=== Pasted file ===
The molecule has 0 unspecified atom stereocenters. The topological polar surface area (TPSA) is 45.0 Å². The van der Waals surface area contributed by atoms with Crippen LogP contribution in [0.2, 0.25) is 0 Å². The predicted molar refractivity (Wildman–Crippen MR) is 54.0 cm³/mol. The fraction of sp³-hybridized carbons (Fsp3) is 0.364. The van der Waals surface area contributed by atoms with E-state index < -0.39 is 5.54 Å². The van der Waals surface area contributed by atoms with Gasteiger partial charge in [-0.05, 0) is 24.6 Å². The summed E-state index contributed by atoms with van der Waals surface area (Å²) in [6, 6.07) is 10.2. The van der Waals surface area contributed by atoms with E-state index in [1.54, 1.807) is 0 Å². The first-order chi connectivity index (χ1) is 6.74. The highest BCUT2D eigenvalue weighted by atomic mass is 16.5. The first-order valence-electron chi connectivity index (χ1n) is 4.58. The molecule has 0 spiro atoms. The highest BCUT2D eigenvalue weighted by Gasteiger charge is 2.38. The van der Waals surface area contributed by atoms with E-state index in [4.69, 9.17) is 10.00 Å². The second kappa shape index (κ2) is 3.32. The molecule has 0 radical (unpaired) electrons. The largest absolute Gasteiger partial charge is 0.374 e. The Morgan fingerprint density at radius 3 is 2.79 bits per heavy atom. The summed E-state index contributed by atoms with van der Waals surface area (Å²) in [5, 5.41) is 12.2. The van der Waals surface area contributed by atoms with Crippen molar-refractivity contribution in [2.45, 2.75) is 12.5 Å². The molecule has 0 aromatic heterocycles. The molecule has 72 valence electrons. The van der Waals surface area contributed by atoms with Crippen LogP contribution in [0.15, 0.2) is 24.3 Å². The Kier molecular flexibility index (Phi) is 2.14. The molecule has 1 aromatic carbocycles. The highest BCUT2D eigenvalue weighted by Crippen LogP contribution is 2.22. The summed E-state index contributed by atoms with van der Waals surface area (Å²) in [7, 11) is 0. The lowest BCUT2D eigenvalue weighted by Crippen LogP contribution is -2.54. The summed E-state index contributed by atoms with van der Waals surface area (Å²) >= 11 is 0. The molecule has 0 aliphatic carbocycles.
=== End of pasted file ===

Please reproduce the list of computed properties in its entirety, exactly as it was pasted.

The molecule has 0 unspecified atom stereocenters. The topological polar surface area (TPSA) is 45.0 Å². The van der Waals surface area contributed by atoms with Crippen LogP contribution in [0.2, 0.25) is 0 Å². The predicted molar refractivity (Wildman–Crippen MR) is 54.0 cm³/mol. The fraction of sp³-hybridized carbons (Fsp3) is 0.364. The van der Waals surface area contributed by atoms with E-state index < -0.39 is 5.54 Å². The van der Waals surface area contributed by atoms with Gasteiger partial charge in [-0.05, 0) is 24.6 Å². The summed E-state index contributed by atoms with van der Waals surface area (Å²) in [6, 6.07) is 10.2. The van der Waals surface area contributed by atoms with E-state index in [1.54, 1.807) is 0 Å². The first-order chi connectivity index (χ1) is 6.74. The highest BCUT2D eigenvalue weighted by atomic mass is 16.5. The first-order valence-electron chi connectivity index (χ1n) is 4.58. The molecule has 0 spiro atoms. The highest BCUT2D eigenvalue weighted by Gasteiger charge is 2.38. The van der Waals surface area contributed by atoms with E-state index in [4.69, 9.17) is 10.00 Å². The second kappa shape index (κ2) is 3.32. The molecule has 0 radical (unpaired) electrons. The largest absolute Gasteiger partial charge is 0.374 e. The Morgan fingerprint density at radius 3 is 2.79 bits per heavy atom. The summed E-state index contributed by atoms with van der Waals surface area (Å²) in [5, 5.41) is 12.2. The van der Waals surface area contributed by atoms with Crippen molar-refractivity contribution in [2.45, 2.75) is 12.5 Å². The molecule has 0 aromatic heterocycles. The molecule has 72 valence electrons. The van der Waals surface area contributed by atoms with Crippen LogP contribution in [0.15, 0.2) is 24.3 Å². The Kier molecular flexibility index (Phi) is 2.14. The molecule has 1 aromatic carbocycles. The highest BCUT2D eigenvalue weighted by Crippen LogP contribution is 2.22. The summed E-state index contributed by atoms with van der Waals surface area (Å²) in [7, 11) is 0. The lowest BCUT2D eigenvalue weighted by Crippen LogP contribution is -2.54. The summed E-state index contributed by atoms with van der Waals surface area (Å²) >= 11 is 0. The molecule has 0 aliphatic carbocycles.